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In Ancient Egypt, when a pharaoh (king) died, ascension to the afterlife was the assumed natural process. The Egyptians believed that souls travel to the next world and become one of the many gods. The elaborate process of preserving the body is called mummification. As it is with movie horror monsters, mummies are portrayed as evil abominations that rise from the dead. Since then, they have become a part of Halloween spooky stories.
See the fact file below for more information on mummies & mummification or alternatively download our comprehensive worksheet pack to utilise within the classroom or home environment.
- Since 3000 BCE, the process of mummification has been a part of human rituals. Civilizations such as the Incas, Aztecs, Chinese, Japanese and Tibetans also practiced this culture.
- Ancient Egyptians are the most popular culture to have practiced the process of mummification. They believed that a person had three souls namely: the ka, the ba and the akh. Therefore, the body should be preserved for the afterlife.
- The process of mummification took place in a tent called ibu. Skilled embalmers would wash the pharaoh’s body with palm oil and water from the Nile. All organs except the heart were removed through a hole in the side of the body. Even the brain was removed using a long stick and hook.
- The heart is kept intact because the Egyptians believed that it is the center of the person. In order to remove all moisture from the body, it was rubbed with salt and wrapped in linens soaked in resin.
- Canopic jars were used to preserve and protect the organs from evil spirits. Four organs (stomach, lungs, liver, and intestines) were put back into the body during the process after they had been washed, dried and wrapped.
- In 1922, the mask of King Tutankhamun was discovered. Mummified pharaohs wore golden masks and were placed in coffins inside the pyramids.
- Ancient Egyptians also performed the mummification process on the animals that they worshipped such as cats.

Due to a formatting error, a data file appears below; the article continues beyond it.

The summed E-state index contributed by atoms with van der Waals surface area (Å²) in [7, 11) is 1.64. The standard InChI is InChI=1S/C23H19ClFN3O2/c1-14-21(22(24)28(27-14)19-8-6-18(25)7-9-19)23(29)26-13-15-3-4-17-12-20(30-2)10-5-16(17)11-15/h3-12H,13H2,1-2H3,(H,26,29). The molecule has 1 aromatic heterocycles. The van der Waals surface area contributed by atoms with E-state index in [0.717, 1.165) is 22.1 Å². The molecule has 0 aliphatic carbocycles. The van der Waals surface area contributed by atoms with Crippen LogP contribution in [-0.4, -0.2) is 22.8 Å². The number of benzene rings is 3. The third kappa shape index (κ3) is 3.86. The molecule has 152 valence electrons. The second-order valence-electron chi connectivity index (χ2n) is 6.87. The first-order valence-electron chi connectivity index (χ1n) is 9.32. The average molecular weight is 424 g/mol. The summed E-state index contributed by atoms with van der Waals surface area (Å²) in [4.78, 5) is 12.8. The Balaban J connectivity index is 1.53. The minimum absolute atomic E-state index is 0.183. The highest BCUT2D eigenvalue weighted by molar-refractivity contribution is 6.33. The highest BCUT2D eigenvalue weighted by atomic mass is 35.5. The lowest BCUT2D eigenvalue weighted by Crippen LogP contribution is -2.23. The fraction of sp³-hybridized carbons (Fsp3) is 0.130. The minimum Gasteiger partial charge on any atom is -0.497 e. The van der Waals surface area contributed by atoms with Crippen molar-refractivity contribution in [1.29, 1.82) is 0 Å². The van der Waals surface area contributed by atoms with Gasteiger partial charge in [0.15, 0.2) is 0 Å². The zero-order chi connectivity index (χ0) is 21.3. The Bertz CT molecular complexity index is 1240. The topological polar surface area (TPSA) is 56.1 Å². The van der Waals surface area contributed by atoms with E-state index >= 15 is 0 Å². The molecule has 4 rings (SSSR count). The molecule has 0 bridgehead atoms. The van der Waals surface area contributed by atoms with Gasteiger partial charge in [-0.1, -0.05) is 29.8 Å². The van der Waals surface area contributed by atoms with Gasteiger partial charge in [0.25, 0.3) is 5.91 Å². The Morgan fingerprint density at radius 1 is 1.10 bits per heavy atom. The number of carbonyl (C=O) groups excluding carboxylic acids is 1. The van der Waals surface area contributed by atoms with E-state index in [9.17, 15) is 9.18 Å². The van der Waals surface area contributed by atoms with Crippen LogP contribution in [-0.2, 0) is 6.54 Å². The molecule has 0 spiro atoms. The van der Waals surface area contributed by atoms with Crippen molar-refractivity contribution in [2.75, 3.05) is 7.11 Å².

- In 1821, “The Mummy” was published. This was the first time that a mummy was included in horror literature. By 1869, Louisa May Alcott published “The Pyramid: The Mummy’s Curse.”
- The curse of a mummy was highlighted after the discovery of King Tut’s tomb by Howard Carter in 1923. Two weeks after the discovery, Lord Carnavon, Carter’s sponsor, strangely died.
- In 1932, Hollywood capitalized on the fear of mummies and produced the film “The Mummy” starring Boris Karloff. Since then, mummies have personified an unstoppable monster.
- Today, Halloween parties portray mummies as tall beings with lumbering figures, outstretched arms and hanging bandages.
- Some cultures still practice the process of mummification however, ancient processes and techniques have been replaced with the modern method of plastination.
This bundle contains 11 ready-to-use Mummy worksheets that are perfect for students who want to learn more about the elaborate process of preserving the body which is called mummification.
Download includes the following worksheets:
- Mummy Facts
- Mummification Process
- Famous Pharaohs
- Spot Egyptology
- Mummy Find
- Archaeology Dig
- Mummy Files
- Tutankhamun’s Tomb
- Halloween Costumes
- Spooky Poem
- The Mummy
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Link will appear as Mummy Facts & Worksheets: https://kidskonnect.com - KidsKonnect, October 11, 2017
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